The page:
The Story

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Kevin Faulconer, San Diego’s Republican mayor, is not running for governor.

But state Republican leaders would really, really love it if he did, however, and rumors about his intentions continually resurface.

Faulconer has been San Diego’s elected leader since 2014. He appointed Shelley Zimmerman to be the city's first female police chief. He increased hours at the city's parks, recreation centers and libraries and has worked to strengthen cross-border relations.

But there are questions about whether he can achieve the big goals he has laid out for the city.

In December 2015, Faulconer announced a forward-looking climate plan to applause, but there are concerns about whether the plan's goals are too ambitious, or not ambitious enough.

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He promised action to relieve the city’s growing homelessness troubles, but the problem is getting worse. And of course there's SoccerCity and the Convention Center to worry about.

The Discussion

–The mayor has two-and-a-half years left in office. Will his achievements catch up to his ambitions?

-What stands in his way — and why?

RELATED: San Diego Mayor Kevin Faulconer says he won't run for governor, dashing hopes of GOP leaders

HOMELESSNESS STILL A GROWING PROBLEM

The Story

This week, Mayor Faulconer, along with San Diego County Supervisor Ron Roberts and other officials, announced a new three-year initiative to get at least 3,000 people who are homeless off the streets and into permanent supportive housing.

The initiative is funded with $80 million from a variety of sources.

The number of people sleeping unsheltered on the streets has risen 18 percent in the city and 40 percent in San Diego County over the last three years.

Some political and business leaders have said the mayor does not seem to have a plan that will effectively deal with the problem. But navigating the politics of homelessness to actually solve this growing problem and prevent its recurrence is not easy.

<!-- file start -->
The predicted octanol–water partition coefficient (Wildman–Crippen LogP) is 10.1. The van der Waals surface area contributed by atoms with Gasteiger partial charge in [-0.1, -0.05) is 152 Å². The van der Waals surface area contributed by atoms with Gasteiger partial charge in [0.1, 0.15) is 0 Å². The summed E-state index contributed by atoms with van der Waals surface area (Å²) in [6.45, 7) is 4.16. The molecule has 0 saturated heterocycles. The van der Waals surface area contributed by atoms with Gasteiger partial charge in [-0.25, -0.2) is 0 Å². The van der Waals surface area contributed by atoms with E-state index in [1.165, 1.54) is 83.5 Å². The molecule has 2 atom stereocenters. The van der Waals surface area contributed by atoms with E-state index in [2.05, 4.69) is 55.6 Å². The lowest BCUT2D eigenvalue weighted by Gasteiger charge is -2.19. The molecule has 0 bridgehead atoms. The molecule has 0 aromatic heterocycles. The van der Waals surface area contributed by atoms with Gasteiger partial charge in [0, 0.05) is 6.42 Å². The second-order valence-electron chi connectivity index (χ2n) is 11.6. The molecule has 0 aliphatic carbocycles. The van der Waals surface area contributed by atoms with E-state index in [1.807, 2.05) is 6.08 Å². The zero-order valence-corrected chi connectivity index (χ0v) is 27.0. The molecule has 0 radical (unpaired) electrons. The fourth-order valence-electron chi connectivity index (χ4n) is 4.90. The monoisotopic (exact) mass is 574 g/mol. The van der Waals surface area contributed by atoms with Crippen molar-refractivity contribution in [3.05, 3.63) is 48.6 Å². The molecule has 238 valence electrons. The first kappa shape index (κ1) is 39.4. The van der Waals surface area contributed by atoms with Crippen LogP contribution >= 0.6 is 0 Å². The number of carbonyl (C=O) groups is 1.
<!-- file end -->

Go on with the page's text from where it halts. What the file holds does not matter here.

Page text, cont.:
For openers, there are disagreements over temporary versus permanent shelters and where they would be located. The virtual absence of affordable housing and how to remedy that is a contentious issue.

While San Diego's leaders and business owners worry over how to deal with the city's homeless problem — one of the worst in the nation — caseworkers are actually doing the job, going "tent to tent" trying to get people off the streets.

The Discussion

-Is $80 million anywhere close to enough?

-Where could new permanent housing be located?

-Where does the program to house 1,000 homeless vets stand?

RELATED: Social Workers Go ‘Tent To Tent’ In Push To Help San Diego’s Homeless

RELATED: San Diego Housing Homeless To Change Lives, Tent-Covered Landscapes

RELATED: Major Action on Homelessness Remains Elusive for Faulconer

SDG&E COULD FACE COMPETITION

The Story

SDG&E, the region’s power monopoly, is facing more disruption from local governments looking for competition.

The city of San Diego, as well as the North County cities of Del Mar, Carlsbad, Oceanside, Solana Beach and Encinitas, are either considering buying power elsewhere or are in the process of contracting to do so.

What these cities want to accomplish is called community choice aggregation, and SDG&E does not like it.

SDG&E’s infrastructure would still be used to deliver the outside power to San Diego County homes and businesses.

So far, SDG&E’s skilled lobbyists, mail campaigns and funded citizen groups have defeated similar attempts, notably in Chula Vista and San Marcos.

Energy prices in California are among the highest in the country, and SDG&E’s are among the highest in the state.

Community choice in energy is a big part of the city’s climate action plan.

The Discussion

-Did other cities fail at community choice because they did not get their message out and SDG&E did?

-Are there other reasons besides costs that some communities want their energy from other sources?

-Could SDG&E pre-empt community choice by lowering its rates?

RELATED: SDG&E’s Power Moves Have Fended Off Energy Choice Efforts Across San Diego

RELATED: A Closer Look At San Diego’s Ambitious Climate Plan